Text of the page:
Earp agrees to become marshal and establish order in Tombstone in this very romanticized version of the gunfight at the O.K. Corral (e.g., Doc is killed by Curley before the actual battle and Earp must do the job alone).
When the Daltons are killed at Coffeeville, gang member Bill Doolin arriving late escapes but kills a man. Now wanted for murder, he becomes the leader of the Doolin gang. He eventually ... See full summary »
A Union Cavalry outfit is sent behind Confederate lines in strength to destroy a rail/supply center. Along with them is sent a doctor who causes instant antipathy between him and the ... See full summary »
Beasley, who is after Gayner's land, plans to kidnap his daughter. But Dale overhears their plan and kidnaps her himself. When Gayner arrives to retrieve his daughter, Beasley kills him and makes the Sheriff arrest Dale for the murder.
One of over 700 Paramount Productions, filmed between 1929 and 1949, which were sold to MCA/Universal in 1958 for television distribution, and have been owned and controlled by Universal ever since. See more »
This was a big budget effort for Paramount in 1938. Westerns after years of being relegated to the B picture market were just starting to come back with major player casts. This concerns the a fictional adaption of the first cattle drive from Texas to Abilene, Kansas following the Chisholm Trail. Howard Hawks did the same story a decade later with Red River only he did it far better.
Hawks in Red River contents himself with a line or two explaining the economic situation in Texas, post Civil War. Here a good quarter of the film is taken up with it. And the kind of racism expressed wouldn't fly today at all.
In the first 10 minutes of the film we see a black Union Army soldier sauntering down the street saying, "Union Army coming." with a crowd of defeated Confederates scowling. Never mind that that man had just fought for his freedom. Right after that the veterans see some of their brethren working the docks of the port of Indianola and one remarks that that wasn't the kind of job a white man should be doing. I'm sure that longshoremen everywhere got a charge out of that.
Anyway our two leads are Joan Bennett, an unreconstructed rebel who is the granddaughter of May Robson who owns a lot of cattle and land, but has no liquid assets to pay the Yankee carpetbagger taxes. She's involved in gunrunning to a group of rebels at large of whom her sweetheart Bob Cummings is one. He and his cavalry troop are going to join Maximilian in Mexico and when Max is finished putting down his rebels, they're coming back to throw out the Yankees. The other lead is Randolph Scott who is a Confederate veteran, but who realizes the war is over and we have to make a living.
His idea is to drive May Robson's cattle and sell them in Abilene where the railroad has reached. They have to sneak them out from under the nose of Robert Barrat, the local carpetbagger administrator who wants to seize them and the land for taxes imposed by the carpetbagger occupational government. That by the way sets the scene for the film's most memorable moment as May Robson drinks Robert Barrat under the table and Scott, Bennett and the rest of the hands sneak off with the herd.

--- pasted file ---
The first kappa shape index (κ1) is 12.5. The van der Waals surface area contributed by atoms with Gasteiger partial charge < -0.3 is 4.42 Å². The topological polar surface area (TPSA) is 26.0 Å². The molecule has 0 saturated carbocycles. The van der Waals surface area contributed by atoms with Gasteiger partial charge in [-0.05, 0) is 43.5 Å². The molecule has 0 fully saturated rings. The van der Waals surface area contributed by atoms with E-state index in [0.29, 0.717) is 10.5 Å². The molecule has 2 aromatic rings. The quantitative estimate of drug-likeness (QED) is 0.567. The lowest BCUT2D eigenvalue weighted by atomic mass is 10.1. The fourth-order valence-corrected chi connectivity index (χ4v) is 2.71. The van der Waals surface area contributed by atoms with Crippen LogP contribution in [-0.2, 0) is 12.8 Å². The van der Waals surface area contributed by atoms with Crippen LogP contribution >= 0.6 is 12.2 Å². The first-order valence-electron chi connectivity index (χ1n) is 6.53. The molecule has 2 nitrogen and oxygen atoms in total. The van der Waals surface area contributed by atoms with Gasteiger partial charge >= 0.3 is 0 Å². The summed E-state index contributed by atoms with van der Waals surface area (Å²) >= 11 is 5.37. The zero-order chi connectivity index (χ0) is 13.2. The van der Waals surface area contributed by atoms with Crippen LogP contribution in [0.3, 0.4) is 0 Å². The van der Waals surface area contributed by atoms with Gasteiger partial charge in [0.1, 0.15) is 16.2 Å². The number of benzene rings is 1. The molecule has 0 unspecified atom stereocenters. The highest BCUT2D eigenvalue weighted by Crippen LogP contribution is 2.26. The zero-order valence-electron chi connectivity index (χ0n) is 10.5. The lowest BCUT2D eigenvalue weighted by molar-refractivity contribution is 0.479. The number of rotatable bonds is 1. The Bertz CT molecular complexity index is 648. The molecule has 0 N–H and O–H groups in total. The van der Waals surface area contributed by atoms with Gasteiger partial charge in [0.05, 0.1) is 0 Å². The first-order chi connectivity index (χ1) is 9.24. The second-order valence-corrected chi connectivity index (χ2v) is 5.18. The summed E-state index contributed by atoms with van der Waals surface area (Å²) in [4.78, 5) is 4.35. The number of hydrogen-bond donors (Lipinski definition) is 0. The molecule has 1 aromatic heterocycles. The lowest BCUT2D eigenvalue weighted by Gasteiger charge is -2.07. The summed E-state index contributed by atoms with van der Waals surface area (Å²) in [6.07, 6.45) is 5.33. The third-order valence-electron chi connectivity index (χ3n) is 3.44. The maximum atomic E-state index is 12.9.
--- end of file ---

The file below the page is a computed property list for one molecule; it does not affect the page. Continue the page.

After that it's the usual situations one expects from westerns involving cattle drives. They pick up Bob Cummings along the way whose troops have been annihilated by the Juaristas. Bob Cummings also tells Bennett of a new movement he's getting involved in called the Ku Klux Klan. By the end of the film with all the trials and tribulations they've gone through, guess who Bennett winds up with?
Later on this would be routine stuff for Randolph Scott. He and Bennett work well together. They get good support from Walter Brennan, Raymond Hatton, Harvey Stephens, Francis Ford, and most of all May Robson and Robert Barrat. A previous reviewer said Barrat is a buffoon and to be sure he is. Barrat is the kind of idiot that could only rise to the top in a situation like carpetbagger Texas. He probably is somebody's idiot brother-in-law and got the job through influence. That doesn't make him any less sinister. Power corrupts and absolute power corrupts absolutely.
This film is also an example of how the studios and the recording industry work hand in glove. A song called Silver on the Sage was written by Leo Robin and Ralph Rainger for the film. It's sung around the campfire in the usual singing cowboy tradition that was so popular back then. It's sung by Eddie Dean who later became a movie cowboy star in his own right. But Paramount just happened to have THE number one recording artist of the century under contract at the time. They persuaded Bing Crosby to record it for Decca and it enjoyed a modest sale, not one of Bing's bigger hits. But Robin and Rainger did much better that year with a song they wrote for another Paramount star for The Big Broadcast of 1938. That would be Thanks for the Memory and the film's star Bob Hope. It won the Oscar for best song that year.
Nice film, good performances, but see Red River first.
6 of 12 people found this review helpful.
Was this review helpful to you?